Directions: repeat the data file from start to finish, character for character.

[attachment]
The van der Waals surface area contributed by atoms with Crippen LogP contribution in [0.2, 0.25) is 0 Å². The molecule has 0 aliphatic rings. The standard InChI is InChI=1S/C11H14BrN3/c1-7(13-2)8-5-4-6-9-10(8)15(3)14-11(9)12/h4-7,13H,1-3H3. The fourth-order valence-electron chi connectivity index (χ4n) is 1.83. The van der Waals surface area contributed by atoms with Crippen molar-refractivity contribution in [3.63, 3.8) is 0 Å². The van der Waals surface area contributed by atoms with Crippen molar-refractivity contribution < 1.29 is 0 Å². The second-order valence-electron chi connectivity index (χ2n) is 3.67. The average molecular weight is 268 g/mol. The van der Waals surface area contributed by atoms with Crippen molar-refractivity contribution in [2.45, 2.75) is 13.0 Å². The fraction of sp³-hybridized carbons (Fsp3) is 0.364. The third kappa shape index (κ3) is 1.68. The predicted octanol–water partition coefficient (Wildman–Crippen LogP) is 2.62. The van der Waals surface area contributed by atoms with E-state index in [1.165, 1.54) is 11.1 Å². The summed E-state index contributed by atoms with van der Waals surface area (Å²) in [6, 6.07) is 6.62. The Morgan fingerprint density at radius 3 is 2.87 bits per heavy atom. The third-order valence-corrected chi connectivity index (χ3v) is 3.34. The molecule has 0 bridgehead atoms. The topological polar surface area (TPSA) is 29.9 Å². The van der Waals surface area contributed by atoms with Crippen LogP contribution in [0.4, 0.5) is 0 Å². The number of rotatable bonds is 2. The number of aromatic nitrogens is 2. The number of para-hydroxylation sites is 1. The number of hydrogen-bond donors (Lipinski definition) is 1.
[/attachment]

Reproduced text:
The van der Waals surface area contributed by atoms with Crippen LogP contribution in [0.2, 0.25) is 0 Å². The molecule has 0 aliphatic rings. The standard InChI is InChI=1S/C11H14BrN3/c1-7(13-2)8-5-4-6-9-10(8)15(3)14-11(9)12/h4-7,13H,1-3H3. The fourth-order valence-electron chi connectivity index (χ4n) is 1.83. The van der Waals surface area contributed by atoms with Crippen molar-refractivity contribution in [3.63, 3.8) is 0 Å². The van der Waals surface area contributed by atoms with Crippen molar-refractivity contribution < 1.29 is 0 Å². The second-order valence-electron chi connectivity index (χ2n) is 3.67. The average molecular weight is 268 g/mol. The van der Waals surface area contributed by atoms with Crippen molar-refractivity contribution in [2.45, 2.75) is 13.0 Å². The fraction of sp³-hybridized carbons (Fsp3) is 0.364. The third kappa shape index (κ3) is 1.68. The predicted octanol–water partition coefficient (Wildman–Crippen LogP) is 2.62. The van der Waals surface area contributed by atoms with E-state index in [1.165, 1.54) is 11.1 Å². The summed E-state index contributed by atoms with van der Waals surface area (Å²) in [6, 6.07) is 6.62. The Morgan fingerprint density at radius 3 is 2.87 bits per heavy atom. The third-order valence-corrected chi connectivity index (χ3v) is 3.34. The molecule has 0 bridgehead atoms. The topological polar surface area (TPSA) is 29.9 Å². The van der Waals surface area contributed by atoms with Crippen LogP contribution in [0.4, 0.5) is 0 Å². The number of rotatable bonds is 2. The number of aromatic nitrogens is 2. The number of para-hydroxylation sites is 1. The number of hydrogen-bond donors (Lipinski definition) is 1.